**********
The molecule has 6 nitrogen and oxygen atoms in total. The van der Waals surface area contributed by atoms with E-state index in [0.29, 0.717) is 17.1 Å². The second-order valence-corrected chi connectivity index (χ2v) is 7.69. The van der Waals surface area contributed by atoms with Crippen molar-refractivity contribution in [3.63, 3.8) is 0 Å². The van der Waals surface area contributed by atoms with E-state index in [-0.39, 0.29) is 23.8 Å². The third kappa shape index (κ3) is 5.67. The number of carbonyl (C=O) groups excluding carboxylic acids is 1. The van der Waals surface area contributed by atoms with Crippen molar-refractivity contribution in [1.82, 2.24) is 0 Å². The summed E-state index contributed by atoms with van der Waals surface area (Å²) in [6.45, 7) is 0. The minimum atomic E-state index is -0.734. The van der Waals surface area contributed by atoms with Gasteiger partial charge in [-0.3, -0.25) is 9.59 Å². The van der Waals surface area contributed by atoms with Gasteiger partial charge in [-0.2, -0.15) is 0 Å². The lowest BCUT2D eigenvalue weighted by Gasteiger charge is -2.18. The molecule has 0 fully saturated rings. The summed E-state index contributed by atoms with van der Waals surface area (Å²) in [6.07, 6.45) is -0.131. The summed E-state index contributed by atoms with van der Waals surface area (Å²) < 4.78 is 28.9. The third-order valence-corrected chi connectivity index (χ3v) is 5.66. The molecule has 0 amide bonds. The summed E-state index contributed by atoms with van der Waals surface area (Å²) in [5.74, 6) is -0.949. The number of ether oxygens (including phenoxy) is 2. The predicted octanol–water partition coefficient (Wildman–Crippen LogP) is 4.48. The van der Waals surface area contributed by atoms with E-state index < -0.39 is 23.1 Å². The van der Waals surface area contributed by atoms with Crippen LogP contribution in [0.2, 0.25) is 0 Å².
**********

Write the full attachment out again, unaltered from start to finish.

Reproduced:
The molecule has 6 nitrogen and oxygen atoms in total. The van der Waals surface area contributed by atoms with E-state index in [0.29, 0.717) is 17.1 Å². The second-order valence-corrected chi connectivity index (χ2v) is 7.69. The van der Waals surface area contributed by atoms with Crippen molar-refractivity contribution in [3.63, 3.8) is 0 Å². The van der Waals surface area contributed by atoms with E-state index in [-0.39, 0.29) is 23.8 Å². The third kappa shape index (κ3) is 5.67. The number of carbonyl (C=O) groups excluding carboxylic acids is 1. The van der Waals surface area contributed by atoms with Crippen molar-refractivity contribution in [1.82, 2.24) is 0 Å². The summed E-state index contributed by atoms with van der Waals surface area (Å²) in [6.45, 7) is 0. The minimum atomic E-state index is -0.734. The van der Waals surface area contributed by atoms with Gasteiger partial charge in [-0.3, -0.25) is 9.59 Å². The van der Waals surface area contributed by atoms with Gasteiger partial charge in [-0.2, -0.15) is 0 Å². The lowest BCUT2D eigenvalue weighted by Gasteiger charge is -2.18. The molecule has 0 fully saturated rings. The summed E-state index contributed by atoms with van der Waals surface area (Å²) in [6.07, 6.45) is -0.131. The summed E-state index contributed by atoms with van der Waals surface area (Å²) < 4.78 is 28.9. The third-order valence-corrected chi connectivity index (χ3v) is 5.66. The molecule has 0 amide bonds. The summed E-state index contributed by atoms with van der Waals surface area (Å²) in [5.74, 6) is -0.949. The number of ether oxygens (including phenoxy) is 2. The predicted octanol–water partition coefficient (Wildman–Crippen LogP) is 4.48. The van der Waals surface area contributed by atoms with E-state index < -0.39 is 23.1 Å². The van der Waals surface area contributed by atoms with Crippen LogP contribution in [0.2, 0.25) is 0 Å².